Category Archives: Victim Voices

Spreading the Word by Carolyn Zimmerman

 

I became an advocate at the invitation of someone who was already involved in this important work.

 

Whether you share your personal experience of commitment to abolition or express your financial support of the cause, you can help grow the movement. There are many opportunities and examples of how individuals can quietly – but effectively – share their dedication to causes.

  • You might write an article or give a short presentation for your faith community.
  • Offer to speak to your favorite civic group or reading club.
  • Post on Facebook or another internet site.
  • Submit a “Thought for the Day” or a “Letter to the Editor” to your local newspaper.

 

Sometimes, if you are alert and brave, the most surprising and satisfying turn of events occurs, one that you hadn’t really planned. Somehow, over a cup of coffee with a good friend, the opening appears straight out of the blue and you have the chance to engage in a deeper subject. Your reward may well be capturing a new champion for the cause!”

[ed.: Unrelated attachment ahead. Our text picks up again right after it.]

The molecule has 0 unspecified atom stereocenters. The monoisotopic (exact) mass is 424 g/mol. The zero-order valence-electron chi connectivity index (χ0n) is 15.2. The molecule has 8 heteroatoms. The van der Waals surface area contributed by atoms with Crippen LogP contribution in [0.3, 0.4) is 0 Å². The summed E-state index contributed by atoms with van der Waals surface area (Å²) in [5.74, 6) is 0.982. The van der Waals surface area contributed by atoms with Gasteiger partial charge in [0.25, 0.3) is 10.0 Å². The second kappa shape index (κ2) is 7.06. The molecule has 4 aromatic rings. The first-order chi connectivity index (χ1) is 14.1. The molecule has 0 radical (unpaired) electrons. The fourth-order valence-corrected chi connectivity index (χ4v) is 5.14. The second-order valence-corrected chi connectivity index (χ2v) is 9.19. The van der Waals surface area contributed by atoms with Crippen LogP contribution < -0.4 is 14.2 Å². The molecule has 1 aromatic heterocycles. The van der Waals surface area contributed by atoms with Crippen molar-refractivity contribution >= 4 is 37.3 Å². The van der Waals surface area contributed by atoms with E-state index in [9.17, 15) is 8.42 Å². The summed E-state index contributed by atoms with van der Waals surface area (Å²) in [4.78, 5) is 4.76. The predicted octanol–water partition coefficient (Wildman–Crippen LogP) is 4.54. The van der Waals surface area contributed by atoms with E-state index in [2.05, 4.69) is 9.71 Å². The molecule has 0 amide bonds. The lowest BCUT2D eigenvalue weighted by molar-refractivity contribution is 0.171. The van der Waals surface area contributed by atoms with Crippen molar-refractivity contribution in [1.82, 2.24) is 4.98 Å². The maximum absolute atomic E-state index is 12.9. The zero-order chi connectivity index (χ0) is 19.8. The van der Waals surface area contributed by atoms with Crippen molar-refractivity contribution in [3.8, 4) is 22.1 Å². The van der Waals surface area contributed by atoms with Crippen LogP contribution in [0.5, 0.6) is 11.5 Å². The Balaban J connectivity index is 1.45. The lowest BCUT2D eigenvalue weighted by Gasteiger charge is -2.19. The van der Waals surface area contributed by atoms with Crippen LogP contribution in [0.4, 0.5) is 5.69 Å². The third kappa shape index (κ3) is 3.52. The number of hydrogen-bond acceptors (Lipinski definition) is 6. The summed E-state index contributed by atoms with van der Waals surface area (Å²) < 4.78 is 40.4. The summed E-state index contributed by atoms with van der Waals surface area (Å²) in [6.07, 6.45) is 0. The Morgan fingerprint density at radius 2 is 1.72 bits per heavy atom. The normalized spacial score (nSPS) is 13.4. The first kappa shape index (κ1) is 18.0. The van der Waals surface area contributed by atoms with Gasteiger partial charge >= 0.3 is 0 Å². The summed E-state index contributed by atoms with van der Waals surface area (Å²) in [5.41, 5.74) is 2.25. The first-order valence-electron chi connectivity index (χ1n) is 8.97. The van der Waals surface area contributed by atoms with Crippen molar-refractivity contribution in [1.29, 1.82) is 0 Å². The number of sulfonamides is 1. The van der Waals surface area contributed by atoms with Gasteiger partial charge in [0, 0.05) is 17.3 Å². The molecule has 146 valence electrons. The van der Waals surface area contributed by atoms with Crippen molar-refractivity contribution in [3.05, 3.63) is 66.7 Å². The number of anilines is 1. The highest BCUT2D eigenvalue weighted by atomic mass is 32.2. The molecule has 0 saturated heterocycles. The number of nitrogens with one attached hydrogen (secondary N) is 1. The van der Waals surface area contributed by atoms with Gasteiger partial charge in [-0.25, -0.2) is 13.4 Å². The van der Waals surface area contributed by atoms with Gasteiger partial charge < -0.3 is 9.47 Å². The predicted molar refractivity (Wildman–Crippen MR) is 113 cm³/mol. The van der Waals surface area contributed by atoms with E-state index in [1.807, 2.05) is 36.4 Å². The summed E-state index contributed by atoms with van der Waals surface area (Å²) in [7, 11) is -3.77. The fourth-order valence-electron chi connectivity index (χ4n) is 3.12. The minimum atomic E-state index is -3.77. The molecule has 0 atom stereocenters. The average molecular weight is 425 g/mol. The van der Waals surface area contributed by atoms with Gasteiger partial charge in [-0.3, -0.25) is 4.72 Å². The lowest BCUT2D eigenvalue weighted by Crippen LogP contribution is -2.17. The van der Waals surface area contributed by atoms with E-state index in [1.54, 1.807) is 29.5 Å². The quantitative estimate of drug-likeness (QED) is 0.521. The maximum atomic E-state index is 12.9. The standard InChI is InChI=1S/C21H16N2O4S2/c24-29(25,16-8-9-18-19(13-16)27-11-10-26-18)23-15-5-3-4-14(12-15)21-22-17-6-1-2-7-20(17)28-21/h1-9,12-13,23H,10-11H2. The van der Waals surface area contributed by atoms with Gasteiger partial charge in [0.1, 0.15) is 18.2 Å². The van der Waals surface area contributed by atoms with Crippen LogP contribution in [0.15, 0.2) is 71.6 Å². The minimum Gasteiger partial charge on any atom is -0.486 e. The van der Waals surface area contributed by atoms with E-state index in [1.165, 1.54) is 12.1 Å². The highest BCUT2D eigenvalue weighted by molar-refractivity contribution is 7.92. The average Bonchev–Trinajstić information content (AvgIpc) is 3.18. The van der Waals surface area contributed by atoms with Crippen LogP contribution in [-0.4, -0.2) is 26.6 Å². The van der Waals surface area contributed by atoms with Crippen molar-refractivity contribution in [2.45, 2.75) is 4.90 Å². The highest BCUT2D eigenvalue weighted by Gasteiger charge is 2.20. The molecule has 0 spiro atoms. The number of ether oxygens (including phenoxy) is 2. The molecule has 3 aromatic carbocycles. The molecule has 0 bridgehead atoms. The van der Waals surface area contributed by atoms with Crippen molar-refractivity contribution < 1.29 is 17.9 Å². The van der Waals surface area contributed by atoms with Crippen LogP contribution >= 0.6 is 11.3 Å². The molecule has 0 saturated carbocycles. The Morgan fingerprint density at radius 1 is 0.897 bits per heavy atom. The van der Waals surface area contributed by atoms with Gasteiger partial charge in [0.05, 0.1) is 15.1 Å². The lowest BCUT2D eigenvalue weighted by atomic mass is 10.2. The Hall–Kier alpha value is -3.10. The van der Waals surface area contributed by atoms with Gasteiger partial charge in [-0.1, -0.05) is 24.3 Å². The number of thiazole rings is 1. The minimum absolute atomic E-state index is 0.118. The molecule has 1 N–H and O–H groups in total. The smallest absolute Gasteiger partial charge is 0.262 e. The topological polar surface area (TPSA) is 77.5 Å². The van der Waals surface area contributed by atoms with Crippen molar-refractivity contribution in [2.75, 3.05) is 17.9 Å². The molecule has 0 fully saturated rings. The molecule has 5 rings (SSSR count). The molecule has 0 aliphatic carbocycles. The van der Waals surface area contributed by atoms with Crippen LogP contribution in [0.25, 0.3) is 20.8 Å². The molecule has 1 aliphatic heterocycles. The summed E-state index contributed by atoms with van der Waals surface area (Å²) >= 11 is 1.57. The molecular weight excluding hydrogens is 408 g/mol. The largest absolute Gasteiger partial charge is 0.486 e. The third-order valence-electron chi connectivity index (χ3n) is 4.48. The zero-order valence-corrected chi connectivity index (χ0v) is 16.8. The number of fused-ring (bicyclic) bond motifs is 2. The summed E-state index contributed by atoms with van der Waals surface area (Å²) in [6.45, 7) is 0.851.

Kansan Carolyn Zimmerman is a murder victim family member who advocates in support of abolition.  

 

New Resource Featuring the Voices of Kansas Murder Victims’ Families

 

Murder Victims’ Families for Reconciliation has partnered with KCADP on putting together a new resource sharing the personal stories of Kansas murder victims’ families and some of their concerns about the death penalty. In this booklet, murder victims’ families from across the state of Kansas share their own experiences of losing a loved one to murder and the ways that the death penalty fails as a response to such tragedy. Below is a link to this powerful resource.

Kansas Victims Voices Booklet

 

Thank you Vicki Schieber!

Vicki Pic

Thank you to everyone who was able to attend our Annual Abolition Conference, as well as, Vicki’s other speaking events at Benedictine College and Pittsburg State University!

KCADP would like to especially Thank to Vicki Schieber and family for making the trip to Kansas!

Also, don’t forget to click here and download all the materials presented at the Abolition Conference! Always stay informed!

2013 Abolition Conference

This event is FREE and OPEN to the public!

2013 Conference Flyer